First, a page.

Next year, turbocharged 1.6-litre V6 engines are being introduced along with various aerodynamic and chassis modifications, meaning very little development carry-over.
And with two months separating this year's season finale and the first test at Jerez, which takes place from January 28-31, Michael has reiterated the challenge ahead.
"It will be on the limit," he said. "These days we have simulations, stress analysis and dynos that are much more sophisticated than when we had the last big changes, but you are still upsetting your systems which are quite methodical and procedural.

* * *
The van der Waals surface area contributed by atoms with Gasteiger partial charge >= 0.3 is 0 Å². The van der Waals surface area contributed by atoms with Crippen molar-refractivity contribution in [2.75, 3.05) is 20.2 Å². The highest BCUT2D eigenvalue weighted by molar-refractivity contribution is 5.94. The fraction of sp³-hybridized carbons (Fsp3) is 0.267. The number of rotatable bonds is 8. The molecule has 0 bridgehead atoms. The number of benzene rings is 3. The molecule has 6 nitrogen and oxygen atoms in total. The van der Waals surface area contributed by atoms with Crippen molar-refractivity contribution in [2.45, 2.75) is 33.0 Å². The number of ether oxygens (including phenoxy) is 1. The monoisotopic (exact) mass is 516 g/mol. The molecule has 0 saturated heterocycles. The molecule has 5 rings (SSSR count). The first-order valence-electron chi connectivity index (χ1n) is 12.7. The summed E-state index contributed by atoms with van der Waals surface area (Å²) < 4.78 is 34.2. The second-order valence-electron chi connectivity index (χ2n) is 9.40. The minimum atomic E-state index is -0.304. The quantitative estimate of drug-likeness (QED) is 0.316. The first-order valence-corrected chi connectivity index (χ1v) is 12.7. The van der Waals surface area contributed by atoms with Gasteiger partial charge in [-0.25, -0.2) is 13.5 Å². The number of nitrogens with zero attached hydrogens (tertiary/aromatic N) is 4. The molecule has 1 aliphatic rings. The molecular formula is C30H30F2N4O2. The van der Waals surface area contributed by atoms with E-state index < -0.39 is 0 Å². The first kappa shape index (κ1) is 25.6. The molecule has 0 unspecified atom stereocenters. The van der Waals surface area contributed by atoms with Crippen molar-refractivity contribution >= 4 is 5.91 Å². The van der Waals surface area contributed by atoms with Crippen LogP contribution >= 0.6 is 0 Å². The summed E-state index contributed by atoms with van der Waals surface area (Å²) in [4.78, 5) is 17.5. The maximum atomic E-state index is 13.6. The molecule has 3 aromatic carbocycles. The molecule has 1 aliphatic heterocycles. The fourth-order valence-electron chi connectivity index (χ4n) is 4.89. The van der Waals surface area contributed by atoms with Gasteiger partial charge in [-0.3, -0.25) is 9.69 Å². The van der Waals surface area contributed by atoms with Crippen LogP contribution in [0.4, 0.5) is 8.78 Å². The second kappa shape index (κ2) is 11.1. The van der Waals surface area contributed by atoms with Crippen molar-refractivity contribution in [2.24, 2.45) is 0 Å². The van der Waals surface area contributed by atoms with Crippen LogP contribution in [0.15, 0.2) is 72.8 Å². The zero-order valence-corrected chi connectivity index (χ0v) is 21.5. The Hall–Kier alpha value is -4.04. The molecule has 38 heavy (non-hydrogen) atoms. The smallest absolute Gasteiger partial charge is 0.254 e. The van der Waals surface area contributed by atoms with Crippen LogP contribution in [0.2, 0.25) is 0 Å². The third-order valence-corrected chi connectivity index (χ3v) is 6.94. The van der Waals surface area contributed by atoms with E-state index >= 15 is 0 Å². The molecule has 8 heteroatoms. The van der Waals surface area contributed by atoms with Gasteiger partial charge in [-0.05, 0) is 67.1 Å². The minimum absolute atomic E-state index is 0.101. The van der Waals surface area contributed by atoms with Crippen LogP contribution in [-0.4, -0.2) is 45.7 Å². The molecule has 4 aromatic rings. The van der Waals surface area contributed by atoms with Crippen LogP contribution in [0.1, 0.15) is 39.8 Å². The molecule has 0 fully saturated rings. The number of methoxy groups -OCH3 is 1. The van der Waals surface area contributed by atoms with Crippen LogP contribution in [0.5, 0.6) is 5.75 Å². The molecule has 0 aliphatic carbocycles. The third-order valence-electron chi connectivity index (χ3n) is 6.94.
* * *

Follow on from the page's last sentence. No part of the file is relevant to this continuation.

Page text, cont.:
"Teams now have operational procedures to make sure they don't make mistakes, and almost all of those will go in the bin. That is why you will see variations. All teams at all ends of the grid will have problems getting to grips with the new systems."
Michael added that, unlike in recent years, he does not expect teams to skip the first test in favor of additional development work or wind tunnel testing, with track time fundamental to gain a better understanding of the new technology and Pirelli tires.
The opening pre-season test at Jerez will be followed by two gatherings in Bahrain.